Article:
Refugees to U.S. Get a Few Breaks from Washington
Refugee camp, Afghanistan. Photo (cc) Tracy Hunter.
One the most disastrous and lasting consequences of the Patriot Act of 2001 and its extremely broad definitions of terrorism has been the impact on people seeking asylum in the United States. We wrote about a pretty extreme case last year, in which a former member of a U.S.-backed group of Afghani fighters was denied a U.S. green card because his past actions were, under the Act, considered terrorist activity, even though they were conducted for our side.
The situation had been escalating: The number of refugees accepted into the country each year dropped during the Bush Administration from around 75,000 to 28,000. Some of us were wondering how the refugee problem would be handled under the Obama Administration.
It turns out there have recently been a few encouraging signs of change, in an Obama Administration appointment and in a Supreme Court decision.
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Some of the most egregious (and, frankly, ridiculous) cases have been those of people who had been forced -- literally -- to give support to terrorist organizations, and were then barred from the country on those grounds. (We wrote, for example, about the guy who was kidnapped by the Tamil Tigers in Sri Lanka and had to pay ransom money to free himself. He was barred from the U.S. on the grounds that he had given "material support to a terrorist organization.")
In March, the Supreme Court decided to reverse a similarly skewed immigration board decision about an Eritrean man who was forced to serve as a guard in a military prison where inmates were tortured and killed. The immigration board had rejected that man's asylum bid on the ground that he had persecuted others. It didn't matter that his acts were performed under duress.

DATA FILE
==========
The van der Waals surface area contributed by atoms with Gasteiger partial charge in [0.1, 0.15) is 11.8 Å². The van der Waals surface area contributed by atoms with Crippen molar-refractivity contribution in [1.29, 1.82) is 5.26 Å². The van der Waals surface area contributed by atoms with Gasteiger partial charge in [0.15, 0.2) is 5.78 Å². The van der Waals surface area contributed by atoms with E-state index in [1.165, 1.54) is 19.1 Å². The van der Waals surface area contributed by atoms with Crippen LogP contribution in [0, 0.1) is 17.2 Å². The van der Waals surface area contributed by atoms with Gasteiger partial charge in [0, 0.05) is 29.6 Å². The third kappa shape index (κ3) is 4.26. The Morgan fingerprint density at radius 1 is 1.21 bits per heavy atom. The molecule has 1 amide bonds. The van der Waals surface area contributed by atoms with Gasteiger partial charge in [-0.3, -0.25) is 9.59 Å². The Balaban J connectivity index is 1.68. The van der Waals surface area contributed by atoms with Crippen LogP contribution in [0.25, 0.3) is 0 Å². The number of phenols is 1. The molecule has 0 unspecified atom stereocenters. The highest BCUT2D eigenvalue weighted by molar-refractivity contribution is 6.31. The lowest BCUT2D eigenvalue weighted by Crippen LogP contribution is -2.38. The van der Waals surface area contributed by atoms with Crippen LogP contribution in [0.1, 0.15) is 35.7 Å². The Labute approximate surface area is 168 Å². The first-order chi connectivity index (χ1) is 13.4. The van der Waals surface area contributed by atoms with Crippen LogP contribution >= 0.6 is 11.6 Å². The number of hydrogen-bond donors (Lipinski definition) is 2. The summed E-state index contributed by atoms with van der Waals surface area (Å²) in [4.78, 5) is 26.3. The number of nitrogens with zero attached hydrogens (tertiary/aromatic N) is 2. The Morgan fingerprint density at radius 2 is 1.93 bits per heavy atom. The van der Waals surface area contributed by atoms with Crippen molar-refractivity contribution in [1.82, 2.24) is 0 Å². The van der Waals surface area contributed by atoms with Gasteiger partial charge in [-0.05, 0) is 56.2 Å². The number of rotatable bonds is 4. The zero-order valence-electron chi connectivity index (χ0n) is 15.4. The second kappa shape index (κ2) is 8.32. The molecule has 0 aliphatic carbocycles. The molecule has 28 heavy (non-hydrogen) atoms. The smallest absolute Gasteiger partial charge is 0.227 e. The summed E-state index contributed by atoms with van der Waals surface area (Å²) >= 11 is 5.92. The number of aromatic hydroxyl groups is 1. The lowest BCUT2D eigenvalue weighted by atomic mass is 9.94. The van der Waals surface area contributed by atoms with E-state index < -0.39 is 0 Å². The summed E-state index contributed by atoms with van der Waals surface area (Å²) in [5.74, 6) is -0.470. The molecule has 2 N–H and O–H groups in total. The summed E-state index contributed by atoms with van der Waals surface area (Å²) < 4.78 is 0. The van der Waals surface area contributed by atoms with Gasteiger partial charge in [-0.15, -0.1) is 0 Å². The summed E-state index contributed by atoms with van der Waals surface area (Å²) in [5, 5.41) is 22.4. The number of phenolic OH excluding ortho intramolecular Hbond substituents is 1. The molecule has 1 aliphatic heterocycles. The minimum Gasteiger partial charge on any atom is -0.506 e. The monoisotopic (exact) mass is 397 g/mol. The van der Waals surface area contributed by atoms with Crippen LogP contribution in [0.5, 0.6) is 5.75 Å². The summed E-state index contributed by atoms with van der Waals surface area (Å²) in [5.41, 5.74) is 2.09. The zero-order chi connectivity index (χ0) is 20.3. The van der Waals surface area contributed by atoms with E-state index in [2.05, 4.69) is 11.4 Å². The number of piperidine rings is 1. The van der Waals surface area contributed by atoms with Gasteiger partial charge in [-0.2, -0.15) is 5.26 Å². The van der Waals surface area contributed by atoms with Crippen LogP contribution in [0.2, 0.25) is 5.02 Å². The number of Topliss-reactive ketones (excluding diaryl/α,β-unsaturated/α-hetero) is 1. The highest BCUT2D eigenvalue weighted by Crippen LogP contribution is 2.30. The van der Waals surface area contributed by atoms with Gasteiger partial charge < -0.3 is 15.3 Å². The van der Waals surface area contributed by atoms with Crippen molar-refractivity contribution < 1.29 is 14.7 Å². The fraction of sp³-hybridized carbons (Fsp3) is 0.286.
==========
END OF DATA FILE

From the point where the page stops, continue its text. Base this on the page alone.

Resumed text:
While this man was not accused of being a member of a terrorist organization (he very well could have been, by the vague definitions in the Patriot Act), legal experts say the case -- in which the Court ruled that forced support does not qualify as material support -- will have implications for other people who were denied asylum on terrorist grounds.
On the government side, President Obama has appointed David Martin to be head counsel to the Department of Homeland Security. Martin, who used to be the leading lawyer for immigration services under Clinton, understands very well the plight of refugees and asylum-seekers: he wrote the most widely-used law school textbook on asylum. While he is strongly concerned with fraudulent asylum applications, many immigrant's rights advocates and peers say he is very fair.
Since no one is going to repeal the Patriot Act anytime soon, the question is how Martin will redirect policy from within the Department of Homeland Security so that it behaves more reasonably toward asylees and refugees. Meanwhile, there are still a lot of pending legal cases to be dealt with and a lot of persecuted people waiting for a chance to come here.
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